Jeremy sat very meekly with his knees together. He clutched his notes and tried to look as though he was behaving himself.
The professor was still cross about Jeremy’s over-enthusiastic ingress, which had upset his umbrella stand in a spectacular manner. “When you graduate, Mr Davies, your patients will expect you to walk into their room, not galumph. And preferably without breaking things. Psychiatric patients do not appreciate being startled so unceremoniously, especially the bestial ones. You do know that they are more sensitive.”
“Yes, prof. Sorry, prof.”
Thunder rumbled and the professor sighed. “Today of all days you have to break my umbrella.”
“Hmph. Well, you may begin presenting your case. The proper way, mind—third-person perspective, no full names—I assume you know how.”
Jeremy cleared his throat and shuffled his notes. “Right. So my patient’s first name begins with C, so I’ll call him that. I clerked him this morning. C is five months old, male, species Gallus gallus domesticus. Been living at Oakbridge Farm in Wiltshire since birth. He has no previous psychiatric history. No formal education either.”
The professor waved an imperious hand.
Jeremy hurried on. “C came to us courtesy of the Somerset police. According to their memo, he filed a missing person report for three neighbours yesterday. He was in considerable distress at the station, verging on what the police called incoherent agitation—which they spelled with two Rs and two Gs—so they turfed him over here.”
“‘Referred him to our care,’ Mr Davies,” corrected the professor.
“Right, sorry. Right. But in our session, C denied filing a missing person report. He said what he reported was murder.” Jeremy’s last word coincided with a portentous roll of thunder and he giggled.
The professor glared.
Jeremy pulled himself together. “So of course I asked him what he meant. He said that something strange had happened on the farm early yesterday morning, something that he had to give an important message to the Duke of Somerset about. He was really quite disturbed about it. He told his three neighbours—also avian, all of them—about it and they were worried enough to accompany him. They set out immediately, on foot. They got about three miles outside Oakbridge when they—“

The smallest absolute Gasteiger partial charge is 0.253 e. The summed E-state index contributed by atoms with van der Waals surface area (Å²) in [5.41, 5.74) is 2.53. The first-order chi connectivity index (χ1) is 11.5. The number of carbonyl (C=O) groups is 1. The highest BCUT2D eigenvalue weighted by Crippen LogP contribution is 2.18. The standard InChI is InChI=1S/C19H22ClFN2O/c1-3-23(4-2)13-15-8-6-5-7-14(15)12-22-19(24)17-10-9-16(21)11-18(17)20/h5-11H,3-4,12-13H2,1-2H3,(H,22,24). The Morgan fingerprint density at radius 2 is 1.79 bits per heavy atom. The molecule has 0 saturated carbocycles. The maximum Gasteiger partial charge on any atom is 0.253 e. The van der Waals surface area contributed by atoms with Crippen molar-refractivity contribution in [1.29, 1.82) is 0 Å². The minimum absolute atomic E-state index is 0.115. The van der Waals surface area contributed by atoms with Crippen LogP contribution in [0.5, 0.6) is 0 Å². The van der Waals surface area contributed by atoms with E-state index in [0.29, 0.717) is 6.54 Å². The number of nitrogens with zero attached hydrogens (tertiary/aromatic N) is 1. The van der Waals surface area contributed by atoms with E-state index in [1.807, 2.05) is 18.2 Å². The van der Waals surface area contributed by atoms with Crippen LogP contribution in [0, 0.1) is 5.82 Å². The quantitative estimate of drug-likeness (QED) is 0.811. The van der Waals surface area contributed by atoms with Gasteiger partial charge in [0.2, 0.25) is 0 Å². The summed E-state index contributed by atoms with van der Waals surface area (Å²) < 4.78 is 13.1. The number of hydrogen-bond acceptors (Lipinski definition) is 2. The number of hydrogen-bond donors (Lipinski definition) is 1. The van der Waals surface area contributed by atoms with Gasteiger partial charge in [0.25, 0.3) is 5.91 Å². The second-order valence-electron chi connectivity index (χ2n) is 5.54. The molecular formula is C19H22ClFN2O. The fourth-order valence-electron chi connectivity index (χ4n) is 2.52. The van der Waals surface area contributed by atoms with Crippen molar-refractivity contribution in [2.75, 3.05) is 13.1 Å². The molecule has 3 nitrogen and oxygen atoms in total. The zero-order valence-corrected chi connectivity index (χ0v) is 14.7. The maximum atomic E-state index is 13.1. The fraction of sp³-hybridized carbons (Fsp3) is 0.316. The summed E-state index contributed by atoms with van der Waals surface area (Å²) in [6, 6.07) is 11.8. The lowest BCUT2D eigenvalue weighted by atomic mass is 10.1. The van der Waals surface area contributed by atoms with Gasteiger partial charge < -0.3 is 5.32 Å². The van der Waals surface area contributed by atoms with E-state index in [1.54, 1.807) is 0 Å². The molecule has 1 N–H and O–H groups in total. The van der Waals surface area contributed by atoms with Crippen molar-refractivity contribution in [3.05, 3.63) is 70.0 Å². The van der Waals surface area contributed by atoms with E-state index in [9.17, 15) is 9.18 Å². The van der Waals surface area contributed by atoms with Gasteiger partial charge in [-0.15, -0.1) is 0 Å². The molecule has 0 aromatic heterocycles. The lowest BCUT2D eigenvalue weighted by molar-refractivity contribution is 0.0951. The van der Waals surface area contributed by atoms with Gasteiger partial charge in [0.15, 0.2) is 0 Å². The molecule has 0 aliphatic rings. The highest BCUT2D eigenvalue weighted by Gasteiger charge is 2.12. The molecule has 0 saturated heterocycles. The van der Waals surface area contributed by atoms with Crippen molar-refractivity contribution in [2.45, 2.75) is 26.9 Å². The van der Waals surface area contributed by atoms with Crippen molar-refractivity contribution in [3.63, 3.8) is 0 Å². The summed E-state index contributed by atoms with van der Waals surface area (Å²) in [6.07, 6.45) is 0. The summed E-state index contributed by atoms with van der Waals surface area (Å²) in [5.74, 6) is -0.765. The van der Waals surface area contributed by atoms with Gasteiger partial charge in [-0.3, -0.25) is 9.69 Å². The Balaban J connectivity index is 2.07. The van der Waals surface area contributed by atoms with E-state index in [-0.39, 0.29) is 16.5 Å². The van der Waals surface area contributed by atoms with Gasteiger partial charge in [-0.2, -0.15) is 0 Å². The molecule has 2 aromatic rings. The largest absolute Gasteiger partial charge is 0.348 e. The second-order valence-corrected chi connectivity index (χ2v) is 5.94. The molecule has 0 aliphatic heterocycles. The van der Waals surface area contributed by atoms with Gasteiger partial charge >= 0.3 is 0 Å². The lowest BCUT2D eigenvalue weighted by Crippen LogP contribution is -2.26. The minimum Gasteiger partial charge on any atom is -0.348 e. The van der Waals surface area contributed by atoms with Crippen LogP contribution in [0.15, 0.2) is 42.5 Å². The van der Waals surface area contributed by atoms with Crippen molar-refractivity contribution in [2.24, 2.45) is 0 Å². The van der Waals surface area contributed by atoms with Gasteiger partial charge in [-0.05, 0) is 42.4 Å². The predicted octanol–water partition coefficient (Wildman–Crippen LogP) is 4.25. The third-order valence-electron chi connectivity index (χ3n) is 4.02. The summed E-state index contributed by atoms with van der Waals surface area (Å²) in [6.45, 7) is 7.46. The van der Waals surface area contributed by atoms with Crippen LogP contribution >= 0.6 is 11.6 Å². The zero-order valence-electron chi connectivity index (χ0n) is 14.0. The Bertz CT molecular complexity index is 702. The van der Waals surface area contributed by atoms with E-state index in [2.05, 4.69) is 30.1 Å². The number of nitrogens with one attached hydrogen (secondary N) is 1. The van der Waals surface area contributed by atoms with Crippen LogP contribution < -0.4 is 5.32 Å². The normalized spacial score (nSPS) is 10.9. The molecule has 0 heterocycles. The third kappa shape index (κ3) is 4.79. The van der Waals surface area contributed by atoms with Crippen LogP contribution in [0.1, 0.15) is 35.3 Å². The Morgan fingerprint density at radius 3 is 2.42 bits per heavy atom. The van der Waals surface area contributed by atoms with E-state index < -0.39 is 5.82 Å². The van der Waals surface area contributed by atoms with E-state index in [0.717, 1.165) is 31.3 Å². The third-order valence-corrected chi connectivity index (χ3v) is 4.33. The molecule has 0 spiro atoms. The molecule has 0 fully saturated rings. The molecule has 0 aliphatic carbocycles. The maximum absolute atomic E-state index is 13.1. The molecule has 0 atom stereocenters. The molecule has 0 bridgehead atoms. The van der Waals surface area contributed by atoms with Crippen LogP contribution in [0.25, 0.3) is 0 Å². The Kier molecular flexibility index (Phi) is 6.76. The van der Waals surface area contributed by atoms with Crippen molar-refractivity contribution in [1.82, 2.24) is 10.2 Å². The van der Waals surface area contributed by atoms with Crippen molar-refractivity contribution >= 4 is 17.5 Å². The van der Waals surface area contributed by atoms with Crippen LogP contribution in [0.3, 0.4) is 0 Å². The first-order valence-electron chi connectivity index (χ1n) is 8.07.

“Hold on, hold on,” interrupted the professor. “What was this strange thing that happened to the patient? You can’t just allude to a possible delusion and not elaborate on its content.”
“Right. Sorry, prof. It’s just such a strange story and I haven’t got the hang of structuring my psych presenta—“ Jeremy caught the professor’s eye. “All right, he got brained by a metal acorn.”
“Er, this thing hit him on the head—“
“Yes, Mr Davies, I do actually know what ‘brained’ means. But a metal acorn?”
“See, that’s what I mean. I know real acorns aren’t made of metal, but if the patient calls it a metal acorn, do I call it a metal acorn, or do I call it the thing that the patient calls a metal acorn?”
Looking as though he would quite like to brain Jeremy himself, the professor growled, “Just describe the object.”
More thunder growled along with the professor.
Jeremy shrugged. “He said it was maybe an inch long, almost egg-shaped, made of solid metal but lighter than it looked. Good thing too. It dropped right out of the sky and brai— and onto his head, knocking him to the ground. I saw the bruise on his head.”
“Hm, acute head trauma,” the professor mused. “That could explain his presentation. But what was the message he wanted to give the Duke?”
“That’s the thing, prof. I don’t know how to sum up what he said, it was just so odd. Apparently the metal acorn thing talked to him. I really don’t understand it. But I made a recording, got his permission and all. Here, I’ll play it for you.”